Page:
The popular manga, Death Note, spawned an anime series and three movies. I haven’t yet seen the third but I’m sure I’ll hunt it down soon enough! Here’s a quick recap of Death Note for those who may not have seen it (and it will help you understand this review a little bit better):
The Death Note is a notebook. If you write someone’s name in it, they die, either according to your specifications or by generic heart attack, as long as you know their true name and have their face in mind. That way people with the same name as your victim won’t die. The human who touches the notebook will be able to see the shinigami, Ryuuk, attached to it – that’s a death god to you and me. In the first movie, Light Yagami (Tatsuya Fujiwara) discovers the book. He goes a little power mad and thinks he should be in charge of creating a new society, under the name Kira, by killing off the criminal element (and anyone who gets too close to discovering his secret identity). His father is the head of the FBI task force assigned to finding Kira and bringing him to justice. L is an enigmatic young man, genius, sweets junkie and Light’s nemesis, who might be the only one who can uncover Kira’s true identity.
Death Note II picks up right where the first movie left off. Light and L finally get a chance to meet. How else can he keep an eye on what the task force is up to and how close to catching him they might be? During the investigation, we discover that there is a Kira 2, uber fan and supporter of Kira’s antics. When Light meets this #2, we find there’s a second Death Note and a second shinigami, named Ren. Together these two self-appointed executioners will kill whomever they deem ‘bad’ for the new world order.
But the task force, and L, are closing in. Thankfully Light is as brilliant as L because he plot twists and back stabs and red herrings his way out of close call after close call. And despite the added rules and tons of new information made available about the Death Note, he comes out on top. Or does he? Does L figure out the truth? Did I have a hard time following all this shit? Yes, yes I did.
But it was still a fun ride.
I have not watched the anime (of which I am assured is SO MUCH BETTER than the movies or the manga) but it’s in my Netflix cue. Now that I have two movies under my belt, I’ll start working my way through the series. I loved the first movie. It was such a great idea and so new and fresh. The second movie is almost as good. It got a little muddled with all the extra info (oh, Light, did I forget to tell you that part? – dammit, Ryuuk) and the added ‘rules’ of the new book. When a Kira #2 and then Kira #3 showed up, I was a bit disappointed. Though Kira #1 now had a partner/support system, we know from the first movie he only cares about himself and will throw anyone under the bus when necessary. So I hated that the story went in that direction.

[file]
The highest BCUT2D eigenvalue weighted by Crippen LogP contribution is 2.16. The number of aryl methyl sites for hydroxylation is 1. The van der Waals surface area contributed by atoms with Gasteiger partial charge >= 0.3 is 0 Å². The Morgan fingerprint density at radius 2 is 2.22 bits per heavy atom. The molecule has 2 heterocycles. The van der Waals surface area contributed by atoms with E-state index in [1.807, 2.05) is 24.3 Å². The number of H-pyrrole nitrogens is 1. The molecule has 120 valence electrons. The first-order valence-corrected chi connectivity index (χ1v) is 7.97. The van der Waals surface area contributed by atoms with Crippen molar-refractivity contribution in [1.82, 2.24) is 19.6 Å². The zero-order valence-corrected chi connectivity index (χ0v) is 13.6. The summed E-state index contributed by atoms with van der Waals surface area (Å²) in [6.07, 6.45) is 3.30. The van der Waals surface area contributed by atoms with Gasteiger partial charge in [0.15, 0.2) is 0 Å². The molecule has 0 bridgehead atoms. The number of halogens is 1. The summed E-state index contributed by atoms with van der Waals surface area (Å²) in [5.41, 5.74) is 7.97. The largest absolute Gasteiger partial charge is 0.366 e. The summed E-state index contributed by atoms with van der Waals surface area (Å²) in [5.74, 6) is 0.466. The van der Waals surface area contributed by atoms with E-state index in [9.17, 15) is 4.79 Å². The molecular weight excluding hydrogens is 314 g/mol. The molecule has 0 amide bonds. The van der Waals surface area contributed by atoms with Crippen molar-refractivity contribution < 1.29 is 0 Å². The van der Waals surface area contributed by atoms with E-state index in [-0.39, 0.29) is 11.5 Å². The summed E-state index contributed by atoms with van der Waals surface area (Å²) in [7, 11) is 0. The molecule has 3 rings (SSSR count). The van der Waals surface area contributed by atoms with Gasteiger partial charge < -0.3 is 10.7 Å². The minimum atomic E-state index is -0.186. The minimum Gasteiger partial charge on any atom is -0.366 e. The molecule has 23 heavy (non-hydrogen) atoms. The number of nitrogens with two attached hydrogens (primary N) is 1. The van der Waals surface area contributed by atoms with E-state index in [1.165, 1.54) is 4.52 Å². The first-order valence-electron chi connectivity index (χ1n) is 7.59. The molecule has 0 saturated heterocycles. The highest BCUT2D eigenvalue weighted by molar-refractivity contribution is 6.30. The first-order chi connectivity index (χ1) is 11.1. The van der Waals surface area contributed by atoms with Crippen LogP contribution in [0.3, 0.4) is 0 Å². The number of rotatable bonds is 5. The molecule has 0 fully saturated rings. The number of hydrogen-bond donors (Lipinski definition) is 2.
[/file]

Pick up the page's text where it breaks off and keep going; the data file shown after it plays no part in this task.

Many of you may know Tastuya Fujiwara from Battle Royale. If you don’t, STOP READING AND GO WATCH THAT RIGHT NOW. You back? Okay. I love this kid. He’s a great sympathetic character in BR but in DN he is absolutely chilling as the sociopath Light/Kira. L (Ken’ichi Matsuyama) was great as this ghostly, quirky smarty-pants who figures out the entire storyline and throws it out there to everyone’s incredulity. It’s kind of funny but frustrating at the same time.
My favorite elements, though, were the shinigami. Ryuuk was in the first one and he was my favorite character. Ren is also a death god but he’s a bit different. Where Ryuuk is sarcastic and kind of a dick, Ren is compassionate and loyal. They are definitely worth the 2+ hours of movie, even though they don’t have a lot of screen time. I genuinely cried for a couple of them and near the end, where Ryuuk spells out some particulars for the users of the Death Note, I got goosebumps!
True anime fans might scoff at the films but I thoroughly enjoyed them. Though this isn’t as good as the first film (how often are the sequels good anyway, amirite?), it was still entertaining. If you’d like to explore the Death Note universe, but don’t have time for the entire anime series, the films are a great substitute.
7 Hatchets (out of 10)
About the Author
Peggy Christie has been writing horror fiction since 1999. Her work has appeared in several websites, magazines, and anthologies, including Necrotic Tissue, Code Z: An Undead Hospital Anthology, Black Ink Horror, Elements of Horror, and Vicious Verses and Reanimated Rhymes. Her short story, “Why Be Normal?”, opened the anthology Reckless Abandon from Catalyst Press which premiered at the Horrorfind Convention in 2002. Her collection, Hell Hath No Fury, was published by Hazardous Press in May of 2013. Peggy is also the Secretary of the Great Lakes Association of Horror Writers. She even has her own webpage. Check it out at themonkeyisin.com.
Peggy loves Korean dramas, survival horror video games, and chocolate (not necessarily in that order) and lives in Michigan with her husband and their two dogs, Roscoe P. Coltrane and Dozer.